Why Back-annotating is so important in Circuit Design?

(Last Updated On: February 13, 2018)

Real silicon circuits on the dies after the manufacturing process are unfortunately far from behave as an ideal circuit designed on Cadence. This allows do more realistic simulation at the by updating your circuit into a more realistic one based on the physical layout. In this way it is ensured proper functionality of the design and a better representation of the final silicon product behavior.


Think that (almost) everything you draw involve the creation of parasitics, simplifying resistors and capacitors. Every single route on the metal or via layer is in fact a resistor, a small resistor on the best cases, but at the end of the day a resistor. On the same way every two conductors or conducting surfaces split by a insulator implies the creation of a stray capacitor.

Depending on the circuit, this can have a huge influence on the final behavior of the design. Parasitics may cause among others:

  • Impulse Response drop
  • Crosstalk
  • More capacitive loading
  • inductive coupling
  • increased delays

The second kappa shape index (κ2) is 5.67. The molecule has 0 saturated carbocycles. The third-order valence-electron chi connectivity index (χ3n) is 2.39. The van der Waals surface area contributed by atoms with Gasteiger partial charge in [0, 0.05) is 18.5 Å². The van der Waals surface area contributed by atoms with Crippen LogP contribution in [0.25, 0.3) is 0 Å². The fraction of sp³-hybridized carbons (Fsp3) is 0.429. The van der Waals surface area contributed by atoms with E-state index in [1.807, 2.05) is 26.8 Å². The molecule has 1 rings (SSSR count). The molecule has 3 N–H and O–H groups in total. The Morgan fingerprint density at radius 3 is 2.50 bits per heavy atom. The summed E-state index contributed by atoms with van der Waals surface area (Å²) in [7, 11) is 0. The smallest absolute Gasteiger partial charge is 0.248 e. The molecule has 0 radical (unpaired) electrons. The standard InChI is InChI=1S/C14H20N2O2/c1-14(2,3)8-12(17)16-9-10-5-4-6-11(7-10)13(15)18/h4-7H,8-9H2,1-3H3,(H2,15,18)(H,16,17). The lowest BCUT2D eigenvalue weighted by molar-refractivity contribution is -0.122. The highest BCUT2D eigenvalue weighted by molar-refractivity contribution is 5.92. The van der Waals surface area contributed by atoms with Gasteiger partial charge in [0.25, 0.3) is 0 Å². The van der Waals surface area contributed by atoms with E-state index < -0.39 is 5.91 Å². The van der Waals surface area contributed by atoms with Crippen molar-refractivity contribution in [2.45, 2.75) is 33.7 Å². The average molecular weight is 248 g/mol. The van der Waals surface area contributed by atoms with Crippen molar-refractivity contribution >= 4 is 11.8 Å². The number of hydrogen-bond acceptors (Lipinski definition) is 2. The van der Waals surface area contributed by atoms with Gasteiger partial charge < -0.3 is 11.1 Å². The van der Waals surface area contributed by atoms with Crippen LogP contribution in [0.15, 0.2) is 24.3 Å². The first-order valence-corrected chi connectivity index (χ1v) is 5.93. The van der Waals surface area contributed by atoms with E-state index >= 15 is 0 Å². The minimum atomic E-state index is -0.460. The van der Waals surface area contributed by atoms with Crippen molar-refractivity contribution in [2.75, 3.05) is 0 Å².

Following the backend design flow:

Layout generation >> DRC >> LVS >> Parasitic extraction >> Post Layout Simulation >> Final Layout.

The backannotation is performed after the parasitic extraction. Your should get a file named “<filename>_extracted” in Cadence. After that, ideally, it would be nice to make a full chip back-annotation, but this is not any more supported by current tools due the high required computer power. To solve this, digital back-annotated parasitics are transformed into delays by the “Timing Calculator”. These digital delays are standardized on “Standard Delay Format” (SDF) -file. On the analog blocks parasitic capacitances and resistances are added to the schematic.

 

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